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Notice any contact your teeth make. Also notice if you're clenching, grinding, gritting, tapping your teeth or tensing your jaw muscles.

Notice when these tooth contacts or when jaw muscle tensing most often occurs, such as during driving, studying, reading, social situations, conversation, fatigue, overwork, stress, emotional upsets, work, sports.


Position your jaw to avoid tooth contacting habits: Place the tip of your tongue just behind your top front teeth and keep your teeth slightly apart. Keep this position whenever you're not using your jaw.

Modify your diet: Eat softer foods and avoid eating hard foods. Soft foods place less stress on the jaw muscles and joints than coarser foods. Coarse, hard foods require you to bite into them with the front teeth, such as apples or sandwiches. Cut these foods up into small pieces and eat them on the back teeth. Don't chew gum or soft chewy foods that require excessive jaw movements.

Avoid opening your jaw wide: Excessively moving your jaw places stress on the joints and muscles.

Don't test your jaw: When you move your jaw to the point where you feel pain and discomfort, you've added to the stress on your muscles and joints and this can cause continuation of the problems you are trying to eliminate.

Keep up good sleep patterns: Avoid sleeping on your stomach, which puts pressure on your jaw. Avoid sleeping with your jaw resting on your hand or arm, which also puts pressure on your jaw.

Support your jaw during yawning: Place your index finger and thumb on our chin to provide some extra stability to the lower jaw when you yawn.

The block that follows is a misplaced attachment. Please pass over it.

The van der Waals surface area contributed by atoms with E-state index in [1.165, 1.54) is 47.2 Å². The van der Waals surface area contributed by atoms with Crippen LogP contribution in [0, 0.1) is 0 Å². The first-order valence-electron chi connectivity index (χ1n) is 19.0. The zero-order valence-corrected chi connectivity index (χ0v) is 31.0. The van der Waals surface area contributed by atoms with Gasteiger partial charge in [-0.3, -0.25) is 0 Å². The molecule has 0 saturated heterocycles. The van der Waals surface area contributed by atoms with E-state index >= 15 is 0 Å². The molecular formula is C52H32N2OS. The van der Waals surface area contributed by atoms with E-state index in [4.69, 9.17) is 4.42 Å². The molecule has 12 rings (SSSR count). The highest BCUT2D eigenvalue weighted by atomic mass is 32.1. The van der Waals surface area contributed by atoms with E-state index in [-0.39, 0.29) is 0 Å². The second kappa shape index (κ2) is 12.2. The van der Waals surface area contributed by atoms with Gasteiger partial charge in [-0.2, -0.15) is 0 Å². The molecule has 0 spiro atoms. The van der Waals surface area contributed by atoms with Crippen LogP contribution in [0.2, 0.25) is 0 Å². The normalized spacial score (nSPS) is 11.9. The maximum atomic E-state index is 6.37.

Avoid leaning: Avoid leaning on your chin or jaw at any time – even holding your head to press a telephone against your shoulder.


Your teeth are supposed to make contact during eating and swallowing, but at no other time. When your jaw isn't working during eating, swallowing, yawning and talking, your teeth should be apart and your jaw should be at rest.

  • ›  Apply moist heat to the area of discomfort twice a day for 10 minutes each time.
  • ›  Keep rested and eat well.
  • ›  Try to avoid additional stressful commitments.
  • ›  Take a mild analgesic like ibuprofen (Advil) if your physician says it's safe for you to do so.

Contact us at Croydon Dental to book an appointment to get relief for your jaw pain or discomfort.
At Croydon Dental

We understand that choosing a dentist is a private and personal decision. We have dedicated our practice to the long-term health, comprehensive treatment, and tender care of our patients. After you have looked around our site, we hope that you will feel more comfortable about choosing us as your dentist. We invite you to call if you have any questions or would like to make an appointment or you can just drop by our office. We look forward to meeting you and your family!


Mission Statement

Croydon Dental is committed to providing you with attentive personalized dental care for you and your family. Our genuine friendly staff will always greet you and take time to get to know you and your needs. We will answer all of your questions and keep you informed throughout your entire treatment process. We want you to have a healthy, dazzling smile you can feel proud of.